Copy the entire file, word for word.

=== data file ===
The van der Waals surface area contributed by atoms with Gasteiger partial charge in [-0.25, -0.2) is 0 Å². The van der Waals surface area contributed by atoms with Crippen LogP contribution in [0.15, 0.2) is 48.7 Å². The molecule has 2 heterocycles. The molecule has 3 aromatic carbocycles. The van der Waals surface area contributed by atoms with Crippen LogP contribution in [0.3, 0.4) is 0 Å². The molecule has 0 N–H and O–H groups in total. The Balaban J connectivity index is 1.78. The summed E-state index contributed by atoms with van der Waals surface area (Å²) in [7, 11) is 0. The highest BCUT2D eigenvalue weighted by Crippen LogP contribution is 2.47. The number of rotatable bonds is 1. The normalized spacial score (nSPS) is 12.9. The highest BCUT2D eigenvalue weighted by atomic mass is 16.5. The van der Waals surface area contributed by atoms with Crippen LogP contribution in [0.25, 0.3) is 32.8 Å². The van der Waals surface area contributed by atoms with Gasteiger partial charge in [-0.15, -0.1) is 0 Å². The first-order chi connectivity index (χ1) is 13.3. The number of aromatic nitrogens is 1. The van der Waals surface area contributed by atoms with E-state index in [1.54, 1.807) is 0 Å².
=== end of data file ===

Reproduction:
The van der Waals surface area contributed by atoms with Gasteiger partial charge in [-0.25, -0.2) is 0 Å². The van der Waals surface area contributed by atoms with Crippen LogP contribution in [0.15, 0.2) is 48.7 Å². The molecule has 2 heterocycles. The molecule has 3 aromatic carbocycles. The van der Waals surface area contributed by atoms with Crippen LogP contribution in [0.3, 0.4) is 0 Å². The molecule has 0 N–H and O–H groups in total. The Balaban J connectivity index is 1.78. The summed E-state index contributed by atoms with van der Waals surface area (Å²) in [7, 11) is 0. The highest BCUT2D eigenvalue weighted by Crippen LogP contribution is 2.47. The number of rotatable bonds is 1. The normalized spacial score (nSPS) is 12.9. The highest BCUT2D eigenvalue weighted by atomic mass is 16.5. The van der Waals surface area contributed by atoms with Crippen LogP contribution in [0.25, 0.3) is 32.8 Å². The van der Waals surface area contributed by atoms with Gasteiger partial charge in [-0.15, -0.1) is 0 Å². The first-order chi connectivity index (χ1) is 13.3. The number of aromatic nitrogens is 1. The van der Waals surface area contributed by atoms with E-state index in [1.54, 1.807) is 0 Å².